Reed fell silent. Talking had exhausted him. He closed his eyes, balancing on the edge of unconsciousness. A gentle hand on his shoulder drew him from the brink. Slowly he opened his eyes, blinking in the bright light of the lantern. At first all he could see was black, unrelieved black, from the top of her head to black boots and hands encased in black gloves.

She peered into his face. Though the veil hid her features, it could not disguise the youthful outlines beneath. What would a young woman want with broken men? He could almost feel her eyes piercing into him. He breathed a sigh of relief when she moved on. But to Reed’s consternation, after she looked over the last of the six men, she returned to him.

Lucien, the guard, who waited impatiently near the door, cleared his throat. “Have you made your choice, Madame? You’ve rejected men in all but this cell block. ‘Tis unwise to linger too long. The warden could return at any time.”

The Black Widow placed the lantern on the floor near Reed’s face and bent to peer into his eyes. “Are you Reed Harwood?” Her English was flawless, without a trace of accent.

Startled, Reed rasped, “Who wants to know?”

“Answer my question,” she ordered.

Reed saw no reason to lie; he was already a dead man. What more could anyone possible do to him? “Aye, I am Reed Harwood. What is it to you?”

“It matters very much to me, my lord.”

The woman rose and picked up the lantern. “This one will do, Monsieur Lucien.”

Her French was also flawless, Reed noted.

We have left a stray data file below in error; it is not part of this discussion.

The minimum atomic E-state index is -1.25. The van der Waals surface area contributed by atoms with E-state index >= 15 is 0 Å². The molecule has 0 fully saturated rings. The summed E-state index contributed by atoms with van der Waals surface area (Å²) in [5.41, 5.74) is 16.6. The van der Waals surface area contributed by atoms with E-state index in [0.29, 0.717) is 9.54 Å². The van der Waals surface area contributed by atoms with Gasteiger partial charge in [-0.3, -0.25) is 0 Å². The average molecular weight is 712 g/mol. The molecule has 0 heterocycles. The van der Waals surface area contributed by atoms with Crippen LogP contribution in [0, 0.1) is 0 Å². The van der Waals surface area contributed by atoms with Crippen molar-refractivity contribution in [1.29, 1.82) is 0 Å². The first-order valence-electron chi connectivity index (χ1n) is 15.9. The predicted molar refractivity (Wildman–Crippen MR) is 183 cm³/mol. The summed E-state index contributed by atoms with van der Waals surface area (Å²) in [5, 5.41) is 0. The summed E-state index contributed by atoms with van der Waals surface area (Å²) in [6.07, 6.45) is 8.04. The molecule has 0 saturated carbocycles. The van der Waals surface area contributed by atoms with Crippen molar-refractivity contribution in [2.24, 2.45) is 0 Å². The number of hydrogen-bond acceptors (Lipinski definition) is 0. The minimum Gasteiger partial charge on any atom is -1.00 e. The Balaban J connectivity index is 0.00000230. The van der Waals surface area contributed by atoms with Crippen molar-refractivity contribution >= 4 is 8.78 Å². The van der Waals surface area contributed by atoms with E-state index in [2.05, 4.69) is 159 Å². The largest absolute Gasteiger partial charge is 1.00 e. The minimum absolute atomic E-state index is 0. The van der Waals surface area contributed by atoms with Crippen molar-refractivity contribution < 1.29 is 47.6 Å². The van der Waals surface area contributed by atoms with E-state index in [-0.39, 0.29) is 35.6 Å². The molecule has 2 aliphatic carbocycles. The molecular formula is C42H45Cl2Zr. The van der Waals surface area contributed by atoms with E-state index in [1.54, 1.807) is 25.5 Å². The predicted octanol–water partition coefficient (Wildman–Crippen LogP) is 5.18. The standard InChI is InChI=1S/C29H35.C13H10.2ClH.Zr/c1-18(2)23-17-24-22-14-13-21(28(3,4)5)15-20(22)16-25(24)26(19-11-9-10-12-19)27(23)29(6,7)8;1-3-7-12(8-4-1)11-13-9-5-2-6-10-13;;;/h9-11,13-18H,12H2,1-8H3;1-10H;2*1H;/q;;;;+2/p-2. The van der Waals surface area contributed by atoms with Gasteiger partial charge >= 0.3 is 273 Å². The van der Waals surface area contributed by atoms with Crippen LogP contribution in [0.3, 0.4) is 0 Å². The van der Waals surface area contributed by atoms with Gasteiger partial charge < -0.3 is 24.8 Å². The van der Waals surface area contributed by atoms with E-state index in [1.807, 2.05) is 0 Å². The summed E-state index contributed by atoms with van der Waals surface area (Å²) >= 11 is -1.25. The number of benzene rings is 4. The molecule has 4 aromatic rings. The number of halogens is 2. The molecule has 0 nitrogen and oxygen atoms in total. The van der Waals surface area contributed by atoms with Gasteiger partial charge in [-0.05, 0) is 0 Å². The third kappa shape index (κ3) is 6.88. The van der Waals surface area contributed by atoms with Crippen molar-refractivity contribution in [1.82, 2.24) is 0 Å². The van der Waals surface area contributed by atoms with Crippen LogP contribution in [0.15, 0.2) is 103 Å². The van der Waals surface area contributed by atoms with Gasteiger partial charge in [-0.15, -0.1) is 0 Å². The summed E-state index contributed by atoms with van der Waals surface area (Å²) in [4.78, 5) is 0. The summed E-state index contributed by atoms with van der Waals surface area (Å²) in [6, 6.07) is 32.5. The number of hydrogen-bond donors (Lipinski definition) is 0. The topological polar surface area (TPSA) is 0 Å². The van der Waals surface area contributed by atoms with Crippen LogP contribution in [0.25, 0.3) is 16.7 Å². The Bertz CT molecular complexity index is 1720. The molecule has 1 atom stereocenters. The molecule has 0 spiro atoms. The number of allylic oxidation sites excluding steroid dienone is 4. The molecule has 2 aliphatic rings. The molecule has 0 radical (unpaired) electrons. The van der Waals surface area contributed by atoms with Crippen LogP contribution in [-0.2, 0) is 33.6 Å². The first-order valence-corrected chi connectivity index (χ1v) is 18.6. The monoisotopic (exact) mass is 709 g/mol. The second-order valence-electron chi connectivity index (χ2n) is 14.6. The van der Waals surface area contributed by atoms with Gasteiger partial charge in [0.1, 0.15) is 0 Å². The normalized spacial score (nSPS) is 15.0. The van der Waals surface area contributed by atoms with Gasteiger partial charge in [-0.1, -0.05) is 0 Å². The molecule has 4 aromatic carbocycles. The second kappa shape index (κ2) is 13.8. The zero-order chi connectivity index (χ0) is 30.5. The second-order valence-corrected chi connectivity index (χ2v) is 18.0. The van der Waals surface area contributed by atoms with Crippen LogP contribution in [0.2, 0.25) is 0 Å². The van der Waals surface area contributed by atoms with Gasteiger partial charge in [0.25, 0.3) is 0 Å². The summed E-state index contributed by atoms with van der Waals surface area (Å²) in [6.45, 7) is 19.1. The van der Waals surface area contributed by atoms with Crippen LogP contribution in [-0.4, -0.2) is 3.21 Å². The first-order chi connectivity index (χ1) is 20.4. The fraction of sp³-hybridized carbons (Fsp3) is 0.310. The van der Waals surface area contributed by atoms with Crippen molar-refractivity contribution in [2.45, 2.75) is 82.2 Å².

“You’re making a mistake,” Reed rasped. “I am as close to death as a man can get. You will gain no pleasure from me.”

“Let me be the judge of that.”

Reed gave a hoarse cackle. “I am incapable of giving you the pleasure you will surely demand of me. Nor am I willing to pay the price.”

The woman hissed in a breath and shook her head as the prison guard joined her.

Lucien gave an incredulous snort. “You want that one? I beg you, choose another, Madame. As you can see, this one is not long for this world.”

“Is that your only objection?” the Black Widow asked sharply.

Lucien gave a Gallic shrug. “It matters not to me. These men,” his gesture took in all six prisoners, “are meant to die in Devil’s Chateau.”

The Black Widow withdrew a fat purse from her pocket and giggled it before Lucien’s greedy eyes. “I’ve added a bit more this time. Will you turn it down?”

Lucien plucked the purse from her fingers, hefting it in his palm. I will take it and gladly. A humble jailor cannot afford to turn down bribes. Take the man and welcome to him.” He shuddered. “I cannot imagine what pleasure you will gain from him. In any case, he will soon die. You will save me the trouble of digging a grave.”

Reed listened carefully to the exchange. Was he missing something here? He could think of no reason the widow would choose him, or any of these men, for that matter.

“Summon my servants,” Madame ordered.

As if accustomed to her demands, Lucien walked to the cell door and beckoned. Two men entered. They appeared to be ordinary French peasants, wearing rough clothing and wooden clogs on their feet.

“This one,” the Black Widow said, pointing to Reed. “Be careful, he appears to be badly injured.”

The two men bent toward Reed. Reed stiffened. “Do I have a choice?”

“None whatsoever,” she whispered in English. “You are the one I have come for. If you wish to live, do not struggle.”

Reed couldn’t have struggled had he wanted to. He did, however, gasp in pain when the widow’s servants gently lifted him to his feet.

“Be careful of his arm,” Doctor Leclair admonished. “It’s broken. It wasn’t easy setting it with what little I had to work with.”

The widow stared at the doctor a moment then nodded.

“Good luck, mon ami,” Leclair called to Reed as Madame’s servants half carried half dragged Reed from the cell.

Reed must have lost consciousness, for when he awakened he found himself lying in a swaying cart on a thick pallet of straw, covered by a warm blanket. Daylight had fled; Reed gazed up at the star-studded sky and wondered what in God’s name he had gotten himself into.